What you need to know about the new COVID booster vaccines

There are two new COVID-19 vaccines that have already received the green light from the Food and Drug Administration. The Centers for Disease Control and Prevention (CDC) is expected to offer guidance this Tuesday on who will be able to get them, making the new Pfizer-BioNTech and Moderna vaccines available as they continue to increase COVID cases in some parts of the world. United States.

While COVID hospitalizations and deaths have declined over the past year, the virus has evolved and mutated, giving rise to more than a dozen different variants, and most people’s immunity has also declined.

Fewer than 20 percent of Americans have received the previous booster shot, a bivalent vaccine that came out last fall and was designed to provide protection against the original virus as well as Omicron subvariants BA.4 and BA.5. And although some parts of our immune system have a good memory, the number of antibodies that help prevent infections decreases significantly over several months.

Reformulated COVID vaccines may help better combat the latest group of subvariants circulating in the United States, and here’s what you need to know.

How are the new COVID vaccines different from the latest ones?

Unlike the bivalent vaccines released last fall, the latest mRNA vaccines developed by Pfizer and Moderna are monovalent, meaning they are designed to protect against only one variant: XBB.1.5, a new Omicron descendant that emerged earlier this year.

Although XBB.1.5 is no longer the predominant version in circulation, preliminary studies suggest that new vaccines should still provide protection against the EG.5 variant that is currently dominant, as well as other variants that have raised some concerns among scientists. for example VA.2.86. According to David Ho, a virologist at Columbia University, data from some academic laboratories indicates that patients infected with XBB.1.5 who have not yet received the vaccine developed enough neutralizing antibodies to “adequately cope” with infections from current versions of the virus . “We think this will be equivalent to getting a vaccine based on XBB1.5,” Ho said.

Vaccine makers Pfizer and Moderna also announced that their initial studies suggest the new COVID vaccines provide good protection against EG.5 and BA.2.86. Regulators will also study a third monovalent vaccine, XBB.1.5, developed by Novavax. This Novavax vaccine is protein-based, meaning it works differently than the mRNA vaccine.

The new vaccines do not provide protection against the original virus, which may actually help improve protection against new variants.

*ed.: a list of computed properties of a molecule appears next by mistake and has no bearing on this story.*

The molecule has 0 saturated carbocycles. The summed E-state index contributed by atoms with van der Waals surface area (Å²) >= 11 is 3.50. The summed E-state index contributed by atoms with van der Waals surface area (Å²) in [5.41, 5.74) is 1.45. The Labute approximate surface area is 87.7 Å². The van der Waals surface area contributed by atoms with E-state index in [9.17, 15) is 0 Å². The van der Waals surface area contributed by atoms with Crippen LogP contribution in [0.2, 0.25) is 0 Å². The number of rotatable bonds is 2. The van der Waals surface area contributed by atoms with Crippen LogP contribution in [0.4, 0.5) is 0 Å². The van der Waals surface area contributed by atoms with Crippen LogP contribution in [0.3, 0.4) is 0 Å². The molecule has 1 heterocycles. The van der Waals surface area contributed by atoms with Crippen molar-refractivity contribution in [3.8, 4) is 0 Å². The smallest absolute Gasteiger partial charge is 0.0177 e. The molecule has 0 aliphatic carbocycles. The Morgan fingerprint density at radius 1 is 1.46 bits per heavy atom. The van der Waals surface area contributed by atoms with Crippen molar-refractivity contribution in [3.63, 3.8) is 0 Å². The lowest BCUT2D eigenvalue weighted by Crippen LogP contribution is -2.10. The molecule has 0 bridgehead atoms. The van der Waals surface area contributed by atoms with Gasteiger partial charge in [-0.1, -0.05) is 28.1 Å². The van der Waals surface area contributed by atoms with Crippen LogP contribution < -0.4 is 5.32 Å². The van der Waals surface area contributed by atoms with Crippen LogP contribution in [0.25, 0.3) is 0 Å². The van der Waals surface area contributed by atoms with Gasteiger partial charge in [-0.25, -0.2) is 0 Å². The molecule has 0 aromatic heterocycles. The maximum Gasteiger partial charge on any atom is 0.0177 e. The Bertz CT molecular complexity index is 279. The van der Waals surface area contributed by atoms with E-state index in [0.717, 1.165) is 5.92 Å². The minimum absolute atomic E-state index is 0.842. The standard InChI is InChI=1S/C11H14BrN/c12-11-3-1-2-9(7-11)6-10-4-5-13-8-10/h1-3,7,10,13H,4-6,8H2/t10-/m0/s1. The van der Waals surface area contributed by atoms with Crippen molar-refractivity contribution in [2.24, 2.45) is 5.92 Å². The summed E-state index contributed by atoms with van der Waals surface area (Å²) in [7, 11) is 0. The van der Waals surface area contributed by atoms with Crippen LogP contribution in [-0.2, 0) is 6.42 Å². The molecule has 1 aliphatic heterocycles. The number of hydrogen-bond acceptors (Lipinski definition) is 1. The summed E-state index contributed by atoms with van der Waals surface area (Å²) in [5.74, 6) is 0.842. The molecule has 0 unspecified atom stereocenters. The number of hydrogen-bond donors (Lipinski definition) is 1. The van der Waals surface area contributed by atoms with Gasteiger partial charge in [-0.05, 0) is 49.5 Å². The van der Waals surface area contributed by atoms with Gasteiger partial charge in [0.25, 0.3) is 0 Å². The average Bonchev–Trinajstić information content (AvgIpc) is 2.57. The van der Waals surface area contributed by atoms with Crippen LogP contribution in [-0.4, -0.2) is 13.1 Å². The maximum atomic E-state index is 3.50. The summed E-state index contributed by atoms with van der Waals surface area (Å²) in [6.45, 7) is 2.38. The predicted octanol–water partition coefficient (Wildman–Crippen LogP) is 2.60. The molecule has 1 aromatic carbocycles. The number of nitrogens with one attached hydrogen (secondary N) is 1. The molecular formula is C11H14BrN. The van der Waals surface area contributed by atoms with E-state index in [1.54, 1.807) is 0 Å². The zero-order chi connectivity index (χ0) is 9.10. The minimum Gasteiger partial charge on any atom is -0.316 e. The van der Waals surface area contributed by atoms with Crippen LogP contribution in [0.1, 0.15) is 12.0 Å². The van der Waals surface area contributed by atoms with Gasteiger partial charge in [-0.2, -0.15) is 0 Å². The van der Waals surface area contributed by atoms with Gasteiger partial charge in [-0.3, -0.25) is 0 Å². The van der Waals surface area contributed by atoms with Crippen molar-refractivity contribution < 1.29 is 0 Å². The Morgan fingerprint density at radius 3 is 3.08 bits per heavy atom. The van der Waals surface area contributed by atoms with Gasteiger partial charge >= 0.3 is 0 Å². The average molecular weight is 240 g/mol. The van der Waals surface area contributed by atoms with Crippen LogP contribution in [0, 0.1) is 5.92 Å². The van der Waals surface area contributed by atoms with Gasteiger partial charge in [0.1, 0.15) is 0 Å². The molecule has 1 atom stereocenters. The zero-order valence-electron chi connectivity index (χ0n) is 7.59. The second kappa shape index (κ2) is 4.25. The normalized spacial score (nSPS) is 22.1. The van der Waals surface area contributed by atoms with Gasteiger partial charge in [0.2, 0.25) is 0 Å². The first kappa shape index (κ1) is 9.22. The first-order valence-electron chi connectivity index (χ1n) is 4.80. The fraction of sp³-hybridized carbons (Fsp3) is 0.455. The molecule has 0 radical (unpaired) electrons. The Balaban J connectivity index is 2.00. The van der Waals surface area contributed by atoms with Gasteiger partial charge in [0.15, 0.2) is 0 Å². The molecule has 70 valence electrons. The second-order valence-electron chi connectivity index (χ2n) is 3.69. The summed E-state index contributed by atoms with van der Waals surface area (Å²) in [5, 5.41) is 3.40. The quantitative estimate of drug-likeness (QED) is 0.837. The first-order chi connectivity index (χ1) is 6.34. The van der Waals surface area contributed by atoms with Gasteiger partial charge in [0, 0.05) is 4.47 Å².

“When our immune system has already seen something, it tends to see it again. So if we include the original components, the immune system will respond mainly to the original component and not to the new version of the virus,” Ho said. Initial data from preliminary studies showed that last year’s bivalent formula was no more effective against BA.4 and BA.5 than the original vaccine it replaced because of this “immune signature” tendency.

When will new COVID vaccines be available?

CDC Director Mandy Cohen could authorize new boosters soon after Tuesday’s advisory meeting, with millions of doses available within days.

Where can I get the new COVID vaccine?

Representatives from Walgreens and CVS said their pharmacies will offer COVID vaccines to all people eligible to receive them under CDC guidelines expected Tuesday.

We may also be able to get the new COVID vaccine from our local pharmacy, doctor’s office or public health department.

How much will the new COVID vaccine cost?

At the start of the pandemic, the United States purchased hundreds of millions of vaccine doses and gave them away for free. But now the cost of reformulated vaccines will be negotiated between private insurers and government insurers such as Medicare. Vaccines will likely remain free for most people with private or government health insurance as long as we get them from an in-network provider.

Those without health insurance can get the new COVID vaccines for free at local health centers. Vaccine makers are also expected to donate some doses to people who lack health insurance. It’s possible the government’s bridge program will also help ease access to vaccines, at least until 2024.

Who should get the new COVID vaccine?

The CDC is scheduled to determine eligibility this Tuesday. It seems likely that the new vaccines will be authorized for everyone from 6 months of age, although it is possible that they will be given first to those at greater risk of becoming seriously ill, such as people over 65. and older, as well as those with weakened immune systems or serious health problems.

Can you get a COVID shot and a flu vaccine at the same time?

Yes, just like last year, federal authorities plan to encourage people to get vaccinated at the same time. Studies have shown that it is safe for older adults to receive COVID and influenza vaccines at the same time, as well as influenza and RSV vaccines. We don’t yet have enough data on combining the RSV and COVID vaccines, but experts are confident that combining the two vaccines will make it easier for most people to be protected, Ho said.

A Maryland resident receives a COVID-19 vaccine at Meritus Medical Center in Hagerstown, Maryland, on February 22, 2002. (Kenny Holston/The New York Times)

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